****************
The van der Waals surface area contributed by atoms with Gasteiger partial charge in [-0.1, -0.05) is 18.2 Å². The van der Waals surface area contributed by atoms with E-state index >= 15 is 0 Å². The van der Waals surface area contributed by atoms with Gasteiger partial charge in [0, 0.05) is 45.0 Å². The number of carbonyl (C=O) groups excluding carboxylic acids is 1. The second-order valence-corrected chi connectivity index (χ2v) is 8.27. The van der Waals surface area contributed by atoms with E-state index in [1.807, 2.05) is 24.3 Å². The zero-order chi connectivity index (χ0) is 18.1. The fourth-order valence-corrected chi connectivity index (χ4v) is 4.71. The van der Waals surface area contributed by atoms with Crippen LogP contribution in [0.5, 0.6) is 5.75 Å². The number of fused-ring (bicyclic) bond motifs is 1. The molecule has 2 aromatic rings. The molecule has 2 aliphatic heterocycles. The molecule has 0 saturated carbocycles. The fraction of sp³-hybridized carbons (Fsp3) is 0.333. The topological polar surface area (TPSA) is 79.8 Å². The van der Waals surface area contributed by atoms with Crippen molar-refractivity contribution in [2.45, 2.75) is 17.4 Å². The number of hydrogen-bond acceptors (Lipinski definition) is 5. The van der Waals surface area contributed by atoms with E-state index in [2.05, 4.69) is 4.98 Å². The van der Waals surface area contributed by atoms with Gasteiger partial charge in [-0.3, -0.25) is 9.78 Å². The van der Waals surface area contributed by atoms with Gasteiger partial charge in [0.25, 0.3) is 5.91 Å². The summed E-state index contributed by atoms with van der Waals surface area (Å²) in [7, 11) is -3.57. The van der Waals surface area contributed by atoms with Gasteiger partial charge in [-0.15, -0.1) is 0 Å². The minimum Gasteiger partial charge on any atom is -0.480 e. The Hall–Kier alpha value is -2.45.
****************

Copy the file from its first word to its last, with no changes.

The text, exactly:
The van der Waals surface area contributed by atoms with Gasteiger partial charge in [-0.1, -0.05) is 18.2 Å². The van der Waals surface area contributed by atoms with E-state index >= 15 is 0 Å². The van der Waals surface area contributed by atoms with Gasteiger partial charge in [0, 0.05) is 45.0 Å². The number of carbonyl (C=O) groups excluding carboxylic acids is 1. The second-order valence-corrected chi connectivity index (χ2v) is 8.27. The van der Waals surface area contributed by atoms with E-state index in [1.807, 2.05) is 24.3 Å². The zero-order chi connectivity index (χ0) is 18.1. The fourth-order valence-corrected chi connectivity index (χ4v) is 4.71. The van der Waals surface area contributed by atoms with Crippen LogP contribution in [0.5, 0.6) is 5.75 Å². The number of fused-ring (bicyclic) bond motifs is 1. The molecule has 2 aromatic rings. The molecule has 2 aliphatic heterocycles. The molecule has 0 saturated carbocycles. The fraction of sp³-hybridized carbons (Fsp3) is 0.333. The topological polar surface area (TPSA) is 79.8 Å². The van der Waals surface area contributed by atoms with Crippen molar-refractivity contribution in [2.45, 2.75) is 17.4 Å². The number of hydrogen-bond acceptors (Lipinski definition) is 5. The van der Waals surface area contributed by atoms with E-state index in [2.05, 4.69) is 4.98 Å². The van der Waals surface area contributed by atoms with Gasteiger partial charge in [-0.3, -0.25) is 9.78 Å². The van der Waals surface area contributed by atoms with Gasteiger partial charge in [0.25, 0.3) is 5.91 Å². The summed E-state index contributed by atoms with van der Waals surface area (Å²) in [7, 11) is -3.57. The van der Waals surface area contributed by atoms with Gasteiger partial charge in [-0.15, -0.1) is 0 Å². The minimum Gasteiger partial charge on any atom is -0.480 e. The Hall–Kier alpha value is -2.45.